Resource partitioning between common bottlenose dolphin (Tursiops truncatus) and the Israeli bottom trawl fishery? Assessment by stomach contents and tissue stable isotopes analysis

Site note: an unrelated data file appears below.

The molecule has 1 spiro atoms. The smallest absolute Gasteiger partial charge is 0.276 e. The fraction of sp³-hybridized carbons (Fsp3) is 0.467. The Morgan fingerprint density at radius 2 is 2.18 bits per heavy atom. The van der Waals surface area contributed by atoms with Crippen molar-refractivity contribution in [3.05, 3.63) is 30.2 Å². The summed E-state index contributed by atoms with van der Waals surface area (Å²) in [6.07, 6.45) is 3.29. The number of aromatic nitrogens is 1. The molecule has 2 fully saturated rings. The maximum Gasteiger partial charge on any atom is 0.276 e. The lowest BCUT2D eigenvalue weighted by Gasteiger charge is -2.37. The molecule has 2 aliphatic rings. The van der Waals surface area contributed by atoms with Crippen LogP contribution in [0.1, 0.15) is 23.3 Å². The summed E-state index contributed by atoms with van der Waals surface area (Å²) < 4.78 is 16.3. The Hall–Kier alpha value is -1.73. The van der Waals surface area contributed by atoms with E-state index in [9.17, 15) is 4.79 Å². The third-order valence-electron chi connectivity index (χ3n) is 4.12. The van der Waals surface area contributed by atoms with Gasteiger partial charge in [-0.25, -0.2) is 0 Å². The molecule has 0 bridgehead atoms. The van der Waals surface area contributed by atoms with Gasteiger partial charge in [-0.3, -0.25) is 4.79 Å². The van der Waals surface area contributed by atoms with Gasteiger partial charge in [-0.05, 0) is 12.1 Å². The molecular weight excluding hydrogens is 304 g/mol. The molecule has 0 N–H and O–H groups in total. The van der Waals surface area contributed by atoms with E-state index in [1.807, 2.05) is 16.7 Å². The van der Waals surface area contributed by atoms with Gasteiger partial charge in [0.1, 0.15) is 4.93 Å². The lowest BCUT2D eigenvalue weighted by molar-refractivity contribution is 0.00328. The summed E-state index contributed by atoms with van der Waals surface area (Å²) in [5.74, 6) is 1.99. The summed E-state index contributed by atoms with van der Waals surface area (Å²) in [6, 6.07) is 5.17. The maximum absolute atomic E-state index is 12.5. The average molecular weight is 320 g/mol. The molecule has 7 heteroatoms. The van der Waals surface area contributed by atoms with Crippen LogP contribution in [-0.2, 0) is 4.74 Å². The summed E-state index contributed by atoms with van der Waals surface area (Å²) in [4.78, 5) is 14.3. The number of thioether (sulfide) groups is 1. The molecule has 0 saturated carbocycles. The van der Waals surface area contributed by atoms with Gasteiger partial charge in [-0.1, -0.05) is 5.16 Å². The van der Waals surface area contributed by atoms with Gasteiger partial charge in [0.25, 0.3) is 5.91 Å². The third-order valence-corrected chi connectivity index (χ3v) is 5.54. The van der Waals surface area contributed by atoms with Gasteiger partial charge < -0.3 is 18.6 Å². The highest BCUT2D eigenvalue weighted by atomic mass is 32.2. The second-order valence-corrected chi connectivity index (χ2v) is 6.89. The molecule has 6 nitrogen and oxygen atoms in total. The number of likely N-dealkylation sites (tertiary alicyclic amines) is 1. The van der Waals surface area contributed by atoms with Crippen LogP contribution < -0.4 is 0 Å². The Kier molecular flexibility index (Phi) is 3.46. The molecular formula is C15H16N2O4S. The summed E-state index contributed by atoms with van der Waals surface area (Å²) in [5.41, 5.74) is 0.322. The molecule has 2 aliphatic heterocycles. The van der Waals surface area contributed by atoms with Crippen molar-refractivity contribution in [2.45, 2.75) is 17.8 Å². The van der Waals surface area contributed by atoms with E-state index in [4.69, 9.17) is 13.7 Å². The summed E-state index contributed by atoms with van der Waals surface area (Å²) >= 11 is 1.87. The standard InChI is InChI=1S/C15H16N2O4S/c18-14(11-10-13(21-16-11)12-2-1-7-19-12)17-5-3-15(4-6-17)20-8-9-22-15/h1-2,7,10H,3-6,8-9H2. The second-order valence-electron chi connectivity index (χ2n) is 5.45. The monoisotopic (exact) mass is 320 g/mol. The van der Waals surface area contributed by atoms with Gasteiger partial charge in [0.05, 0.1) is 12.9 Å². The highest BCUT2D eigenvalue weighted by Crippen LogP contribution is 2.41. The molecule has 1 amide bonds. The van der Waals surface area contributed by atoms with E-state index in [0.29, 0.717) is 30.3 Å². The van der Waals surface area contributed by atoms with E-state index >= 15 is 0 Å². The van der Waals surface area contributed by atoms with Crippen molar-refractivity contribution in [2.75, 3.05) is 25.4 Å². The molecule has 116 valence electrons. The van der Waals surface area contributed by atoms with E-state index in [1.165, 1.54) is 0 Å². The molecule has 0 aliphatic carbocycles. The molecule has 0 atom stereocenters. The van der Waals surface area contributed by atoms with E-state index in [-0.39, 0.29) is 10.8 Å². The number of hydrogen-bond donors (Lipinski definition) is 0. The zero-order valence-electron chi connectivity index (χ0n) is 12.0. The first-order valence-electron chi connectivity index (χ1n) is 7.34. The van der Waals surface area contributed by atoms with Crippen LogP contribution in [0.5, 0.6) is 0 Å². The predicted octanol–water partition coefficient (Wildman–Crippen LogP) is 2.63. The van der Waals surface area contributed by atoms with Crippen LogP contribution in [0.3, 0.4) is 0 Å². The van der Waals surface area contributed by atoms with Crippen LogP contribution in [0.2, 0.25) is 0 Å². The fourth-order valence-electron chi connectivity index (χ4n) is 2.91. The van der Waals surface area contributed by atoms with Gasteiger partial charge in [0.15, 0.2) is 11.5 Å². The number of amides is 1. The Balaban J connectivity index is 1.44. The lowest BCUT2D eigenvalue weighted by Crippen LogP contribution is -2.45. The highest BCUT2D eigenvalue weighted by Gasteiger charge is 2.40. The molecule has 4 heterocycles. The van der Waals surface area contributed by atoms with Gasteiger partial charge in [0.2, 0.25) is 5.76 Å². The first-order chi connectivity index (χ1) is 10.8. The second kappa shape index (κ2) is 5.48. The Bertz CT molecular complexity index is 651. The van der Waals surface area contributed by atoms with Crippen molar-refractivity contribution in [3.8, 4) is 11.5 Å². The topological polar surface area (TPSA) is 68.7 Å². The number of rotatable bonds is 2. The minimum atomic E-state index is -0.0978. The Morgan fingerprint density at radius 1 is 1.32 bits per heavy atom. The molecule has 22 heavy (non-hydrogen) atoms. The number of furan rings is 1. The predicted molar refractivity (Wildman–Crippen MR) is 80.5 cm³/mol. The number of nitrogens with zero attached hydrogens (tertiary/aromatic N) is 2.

Common bottlenose dolphin (CBD) and bottom trawlers exploit the same ecological niche. The estimated CBD population along the Israeli coastline consumes roughly 1280 t of prey annually, similar to the mean annual trawl-fishery yield of 1300 t. In the ultra-oligotrophic Levantine Basin, the potential for competition for limited resources therefore exists. We aimed to examine whether the two consumers indeed harvest the same trophic level of the food web and the same members of that level. These questions were addressed by stomach content and stable isotope (δ15N and δ13C) analyses. The database included 26 prey-containing stomachs collected between 1996 and 2008 and muscle tissue samples of 23 dolphins and of 27 species of commercial fish and invertebrates for stable isotopes analysis. The 59.3 kg combined stomach content included at least 754 prey items, 97.3% of which were fish, belonging to 22 identified species. About half (46.4%) of the prey mass had medium-to-high commercial value. The overall similarity of the composition of the pooled biomass and that of the average commercial catch was expressed by a Pianka index of 0.49. Sparidae (sea bream) was the only family important for both consumers. The mean δ15N value of CBD muscle was found to be relatively low compared to other geographical areas and the estimated mean δ15N of its diet fell below that of most commercial species tested. Our findings suggest that CBD and the fisheries only partly share resources, with CBD having an overall minor effect on the bottom trawl fishery, mainly on the Sparidae catch.




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